Here are a couple of recent stories. One is about the Smith & Wesson M-76 9mm submachine gun, a weapon that was both a replacement for another sub-gun favored by U.S. clandestine operators and a prominent movie gun. The other story is about the iconic Browning Hi-Power 9mm pistol, arguably the most widely used military sidearm in the world and the first high-capacity pistol.
Some of the headlines on the stories are, well, lurid. But I learned a long time ago to never argue with the copy desk.
The Web site PortRevolt, which is dedicated to displaying art related to the American Revolution, has a brief history of the origins of the Declaration of Independence. It is readable and accurate, well worth the time for a Web visit that will combine history with the chance to view some of the most significant art associated with the Founding Period or portraying that period. As I wrote in an earlier post, PortRevolt is a valuable resource on the Web because of its emphasis on iconography, the systematic study and interpretation of paintings, drawings, and other portrayals of people and events to understand the past.
Armed men wearing military fatigues gather by Armored Personnel Carriers (APC) as they stand guard outside the regional state building seized by pro-Russian separatists in the eastern Ukrainian city of Slavyansk on April 16, 2014.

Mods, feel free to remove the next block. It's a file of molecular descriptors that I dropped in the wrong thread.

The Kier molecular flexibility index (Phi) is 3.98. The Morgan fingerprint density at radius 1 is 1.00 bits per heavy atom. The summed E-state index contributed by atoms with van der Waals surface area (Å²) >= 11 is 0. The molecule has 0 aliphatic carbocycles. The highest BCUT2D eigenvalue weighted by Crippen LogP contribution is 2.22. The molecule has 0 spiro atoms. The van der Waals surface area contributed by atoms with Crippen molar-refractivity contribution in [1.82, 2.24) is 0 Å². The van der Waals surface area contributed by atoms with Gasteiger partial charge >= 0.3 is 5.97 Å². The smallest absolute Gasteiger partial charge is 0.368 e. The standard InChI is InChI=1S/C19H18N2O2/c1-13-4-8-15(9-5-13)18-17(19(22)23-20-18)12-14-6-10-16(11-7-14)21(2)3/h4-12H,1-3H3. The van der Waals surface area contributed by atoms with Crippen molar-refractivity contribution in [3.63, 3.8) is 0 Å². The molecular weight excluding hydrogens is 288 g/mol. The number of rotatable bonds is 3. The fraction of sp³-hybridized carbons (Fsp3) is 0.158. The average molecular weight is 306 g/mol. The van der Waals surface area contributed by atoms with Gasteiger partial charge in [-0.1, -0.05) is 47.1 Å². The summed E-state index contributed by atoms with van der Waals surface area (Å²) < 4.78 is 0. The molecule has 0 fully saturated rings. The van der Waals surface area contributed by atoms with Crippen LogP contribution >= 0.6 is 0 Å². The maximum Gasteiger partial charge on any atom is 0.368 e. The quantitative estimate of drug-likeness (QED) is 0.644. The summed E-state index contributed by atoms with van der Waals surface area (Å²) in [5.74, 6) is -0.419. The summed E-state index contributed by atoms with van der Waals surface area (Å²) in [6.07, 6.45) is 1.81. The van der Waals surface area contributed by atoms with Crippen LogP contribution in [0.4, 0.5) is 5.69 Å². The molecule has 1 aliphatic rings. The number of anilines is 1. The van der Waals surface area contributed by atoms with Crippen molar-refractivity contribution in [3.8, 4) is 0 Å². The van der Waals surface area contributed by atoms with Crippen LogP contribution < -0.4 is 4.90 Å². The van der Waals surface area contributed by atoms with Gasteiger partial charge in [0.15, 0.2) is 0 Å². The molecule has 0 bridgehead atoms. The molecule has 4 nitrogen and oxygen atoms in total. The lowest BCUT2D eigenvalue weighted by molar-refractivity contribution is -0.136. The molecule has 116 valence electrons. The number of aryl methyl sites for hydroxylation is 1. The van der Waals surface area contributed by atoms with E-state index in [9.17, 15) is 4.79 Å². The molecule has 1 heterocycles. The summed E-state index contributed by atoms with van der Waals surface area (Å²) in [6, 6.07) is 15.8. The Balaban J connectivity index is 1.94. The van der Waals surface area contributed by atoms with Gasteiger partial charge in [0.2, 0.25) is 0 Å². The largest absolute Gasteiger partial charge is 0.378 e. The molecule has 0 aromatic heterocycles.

“Russia will invade Ukraine, probably within the next few weeks. They will annex the Crimea. From there, if they meet no resistance from the West, they will take more of the country,”
― Tom Clancy, Command Authority (2013)
Call him clairvoyant. In the last novel he published before his death, Tom Clancy predicted that Russia would move against its former satellite states. As far as Clancy was concerned, that plot element was a no-brainer. Russia, whether under the rule of Ivan the Terrible or Vladimir Putin, wants its buffer states.
However, Clancy has a key qualifier in the line from Command Authority: “… no resistance from the West … .” So far, the sternest measures the U.S. and E.U. have hurled at Putin and his regime are halfhearted sanctions that will probably disappear once winter comes and Western Europe needs Russian oil and natural gas to stay warm. There is stern language from NATO, but there is also open war with Russian paratroopers found on Ukrainian soil and a massive military force just kilometers from the border.